Asked what he would say to athletes who are hesitant to be vaccinated, Mr. Biden said: “I’m president of the United States. I got vaccinated.”
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FDA Approves 2 Rapid, At-Home COVID Tests
Americans will soon be able to purchase Abbott's BinaxNOW and Quidel Quickvue tests at drug stores. The two options join a test made by Ellume, which received FDA approval in December, in the market. The two, newly-approved swab tests will be sold at a lower price point.

The BinaxNOW and Quickvue tests are expected to be sold in two-packs for around $15-20; Ellume costs $30.

Experts believe the availability of at-home coronavirus tests could help slow the continued spread of the virus, which is contagious even when people are asymptomatic.

"Screening testing, especially with the over-the-counter tests authorized today, is an important part of the country's pandemic response—many schools, workplaces, communities, and other entities are setting up testing programs to quickly screen for COVID-19," said Dr. Jeffrey Shuren, director of the FDA's Center for Devices and Radiological Health.

Harvard epidemiologist Michael Mina told NPR that if "we can stop all the outbreaks from growing, then boom, we can open up businesses and schools without risk because the outbreaks...even if a case does come in, it fizzles out very quickly."
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Biden urges religious leaders to tell people to not be 'fearful' of the COVID-19 vaccine: 'It's about protecting people'
  • Biden urged faith leaders to tell members of their community to get vaccinated.
  • "When they're in your sanctuaries, you can talk to them about what we have to do," Biden said.
  • Polling has shown white Evangelical Christians are especially skeptical of the COVID-19 vaccine.
"We need you to spread the word. Let people in our communities, in your communities know how important it is to get everyone vaccinated when it's their turn," Biden said during a weekly call with faith and community leaders. "And soon, they'll just be able to just line up and just get their name on a list. And that's how we're going to defeat this virus. And that's how we're going to come together again in our communities, in our houses of worship, in my view."

Biden said he's concerned people are becoming too "cavalier" about COVID-19 as states across the country see spikes in cases.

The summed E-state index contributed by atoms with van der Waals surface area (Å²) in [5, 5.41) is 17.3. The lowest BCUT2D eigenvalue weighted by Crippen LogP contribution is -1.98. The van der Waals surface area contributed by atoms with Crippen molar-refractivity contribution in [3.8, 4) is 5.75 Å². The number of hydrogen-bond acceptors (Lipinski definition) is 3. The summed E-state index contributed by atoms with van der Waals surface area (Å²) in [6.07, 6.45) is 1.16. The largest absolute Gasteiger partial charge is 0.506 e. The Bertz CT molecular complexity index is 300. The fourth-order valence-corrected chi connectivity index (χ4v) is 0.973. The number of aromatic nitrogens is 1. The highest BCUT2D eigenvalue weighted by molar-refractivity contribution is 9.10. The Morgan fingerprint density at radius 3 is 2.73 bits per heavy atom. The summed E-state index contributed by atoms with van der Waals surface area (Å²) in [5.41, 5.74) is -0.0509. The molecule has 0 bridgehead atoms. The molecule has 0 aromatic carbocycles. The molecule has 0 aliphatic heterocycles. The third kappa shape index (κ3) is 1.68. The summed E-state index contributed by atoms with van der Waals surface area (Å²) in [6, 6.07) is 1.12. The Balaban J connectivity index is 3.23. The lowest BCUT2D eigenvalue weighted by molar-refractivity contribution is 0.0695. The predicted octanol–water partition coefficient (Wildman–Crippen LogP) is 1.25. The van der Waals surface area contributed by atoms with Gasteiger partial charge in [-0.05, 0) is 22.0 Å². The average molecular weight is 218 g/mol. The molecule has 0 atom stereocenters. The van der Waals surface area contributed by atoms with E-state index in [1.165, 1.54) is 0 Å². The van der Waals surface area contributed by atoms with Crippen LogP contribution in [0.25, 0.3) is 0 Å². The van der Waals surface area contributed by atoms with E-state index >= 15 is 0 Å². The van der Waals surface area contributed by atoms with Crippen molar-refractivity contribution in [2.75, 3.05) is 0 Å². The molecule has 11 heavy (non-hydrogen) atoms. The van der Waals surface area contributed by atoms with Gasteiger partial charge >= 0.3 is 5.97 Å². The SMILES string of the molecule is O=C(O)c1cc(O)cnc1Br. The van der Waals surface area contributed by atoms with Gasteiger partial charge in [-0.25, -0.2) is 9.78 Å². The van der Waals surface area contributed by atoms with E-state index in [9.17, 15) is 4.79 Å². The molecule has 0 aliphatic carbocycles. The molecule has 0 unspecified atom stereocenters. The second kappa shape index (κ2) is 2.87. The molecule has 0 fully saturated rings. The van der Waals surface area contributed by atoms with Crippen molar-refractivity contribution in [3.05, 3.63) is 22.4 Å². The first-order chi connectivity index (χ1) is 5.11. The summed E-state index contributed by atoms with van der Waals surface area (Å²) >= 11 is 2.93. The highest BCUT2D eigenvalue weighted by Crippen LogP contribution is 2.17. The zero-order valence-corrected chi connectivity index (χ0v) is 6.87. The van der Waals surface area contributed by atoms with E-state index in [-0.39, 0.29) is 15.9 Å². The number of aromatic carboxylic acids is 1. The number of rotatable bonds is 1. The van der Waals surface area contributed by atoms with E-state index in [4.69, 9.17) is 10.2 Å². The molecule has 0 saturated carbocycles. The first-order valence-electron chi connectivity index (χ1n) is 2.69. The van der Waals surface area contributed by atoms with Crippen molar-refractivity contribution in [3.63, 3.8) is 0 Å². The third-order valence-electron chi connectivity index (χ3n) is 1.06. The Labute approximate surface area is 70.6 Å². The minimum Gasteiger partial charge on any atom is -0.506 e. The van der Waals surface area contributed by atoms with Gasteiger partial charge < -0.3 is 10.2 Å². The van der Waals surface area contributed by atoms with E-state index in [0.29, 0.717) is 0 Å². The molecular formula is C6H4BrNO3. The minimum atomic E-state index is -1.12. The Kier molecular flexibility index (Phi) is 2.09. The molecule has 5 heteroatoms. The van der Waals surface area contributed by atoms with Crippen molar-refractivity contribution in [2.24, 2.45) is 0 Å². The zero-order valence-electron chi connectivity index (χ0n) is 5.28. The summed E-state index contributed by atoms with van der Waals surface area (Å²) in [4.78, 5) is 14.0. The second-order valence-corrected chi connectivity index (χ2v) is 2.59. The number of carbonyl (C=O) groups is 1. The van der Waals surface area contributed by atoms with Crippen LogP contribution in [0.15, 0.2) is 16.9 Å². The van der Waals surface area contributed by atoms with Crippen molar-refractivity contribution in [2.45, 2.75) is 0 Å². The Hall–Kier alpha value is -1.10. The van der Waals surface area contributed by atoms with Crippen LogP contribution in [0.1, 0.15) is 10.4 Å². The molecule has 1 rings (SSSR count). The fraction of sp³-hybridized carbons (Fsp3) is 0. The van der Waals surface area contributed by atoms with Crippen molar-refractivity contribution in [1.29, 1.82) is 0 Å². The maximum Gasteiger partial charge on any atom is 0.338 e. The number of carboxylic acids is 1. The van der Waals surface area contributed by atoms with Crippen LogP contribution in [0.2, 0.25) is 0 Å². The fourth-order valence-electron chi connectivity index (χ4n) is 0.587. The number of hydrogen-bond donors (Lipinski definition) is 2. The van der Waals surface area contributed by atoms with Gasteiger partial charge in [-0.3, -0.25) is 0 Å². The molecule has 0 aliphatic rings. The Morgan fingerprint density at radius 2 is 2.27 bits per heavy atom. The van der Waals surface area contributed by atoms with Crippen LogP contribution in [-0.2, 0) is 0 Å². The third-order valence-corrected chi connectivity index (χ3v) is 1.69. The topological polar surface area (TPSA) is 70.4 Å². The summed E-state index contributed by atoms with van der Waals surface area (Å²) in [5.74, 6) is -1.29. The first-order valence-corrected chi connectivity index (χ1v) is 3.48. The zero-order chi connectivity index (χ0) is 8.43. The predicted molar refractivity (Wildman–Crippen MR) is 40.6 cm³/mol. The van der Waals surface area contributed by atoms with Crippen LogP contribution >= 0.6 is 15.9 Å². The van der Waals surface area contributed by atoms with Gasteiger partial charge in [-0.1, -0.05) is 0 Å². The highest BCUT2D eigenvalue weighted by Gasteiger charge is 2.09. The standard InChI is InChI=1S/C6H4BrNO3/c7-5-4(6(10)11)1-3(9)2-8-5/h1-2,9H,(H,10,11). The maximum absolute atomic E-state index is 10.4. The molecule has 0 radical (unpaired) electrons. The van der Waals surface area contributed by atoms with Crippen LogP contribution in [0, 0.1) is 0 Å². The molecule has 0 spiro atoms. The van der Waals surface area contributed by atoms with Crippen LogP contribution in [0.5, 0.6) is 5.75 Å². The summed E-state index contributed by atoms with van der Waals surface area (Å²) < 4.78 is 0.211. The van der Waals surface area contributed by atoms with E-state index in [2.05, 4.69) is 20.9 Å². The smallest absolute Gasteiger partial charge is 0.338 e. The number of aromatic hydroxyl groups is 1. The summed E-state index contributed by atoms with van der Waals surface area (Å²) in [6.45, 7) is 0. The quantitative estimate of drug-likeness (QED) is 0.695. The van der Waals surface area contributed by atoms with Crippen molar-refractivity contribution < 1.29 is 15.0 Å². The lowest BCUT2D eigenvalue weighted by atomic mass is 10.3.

"We're not finished with this," the president warned, going on to say that while some people see COVID-19 protocols as an "imposition on people's freedoms" he sees adhering to public health recommendations as "a goodly thing to do."

"Protect your brother and sister. That's what this is about. It's about protecting people. It's a patriotic duty I think we have," Biden added.
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Hungary, despite having one of the world’s worst per capita death rates, plans to ease restrictions.
Despite Hungary’s currently registering one of the highest per capita death tolls in the world, Prime Minister Viktor Orban has said that his government will not tighten restrictions and is determined to continue moving to reopen society.

“Infections are widespread, and lockdowns or curbs can only slow the spread but they can’t stop them,” Mr. Orban said in a televised interview on Wednesday evening.

Mass vaccination, he noted, is the only way to bring the suffering to an end.

After a month of lockdown measures to combat the virus, Mr. Orban said, the plan to reopen stores after Easter, followed by schools and then restaurants and hotels, would not change.

With more than 20 percent of Hungarians having received at least their first dose of a vaccine, the country is ahead of most other European nations. The campaign has been bolstered by Mr. Orban’s decision to import vaccines from China and Russia.

Mr. Orban has sought to keep the focus on the nation’s vaccination campaign, while downplaying the death toll and the impact on the nation’s struggling hospitals.

Hungary registers the highest fatality rate per 100,000 people in the world over the last seven days, according to the New York Times coronavirus database. There were 302 deaths reported on Wednesday, the highest since the start of the pandemic.
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Coronavirus disease 2019 (COVID-19) is a contagious disease caused by severe acute respiratory syndrome coronavirus 2 (SARS-CoV-2). The first case was identified in Wuhan, China, in December 2019. It has since spread worldwide, leading to an ongoing pandemic.

Symptoms of COVID-19 are variable, but often include fever, cough, fatigue, breathing difficulties, and loss of smell and taste. Symptoms begin one to fourteen days after exposure to the virus. Most people (81%) develop mild to moderate symptoms (up to mild pneumonia), while 14% develop severe symptoms (dyspnea, hypoxia, or more than 50% lung involvement on imaging) and 5% of patients suffer critical symptoms (respiratory failure, shock, or multiorgan dysfunction). At least a third of the people who are infected with the virus remain asymptomatic and do not develop noticeable symptoms at any point in time, but can spread the disease. Some patients continue to experience a range of effects—known as long COVID—for months after recovery and damage to organs has been observed. Multi-year studies are underway to further investigate the long term effects of the disease.

Source: Coronavirus disease 2019 - Wikipedia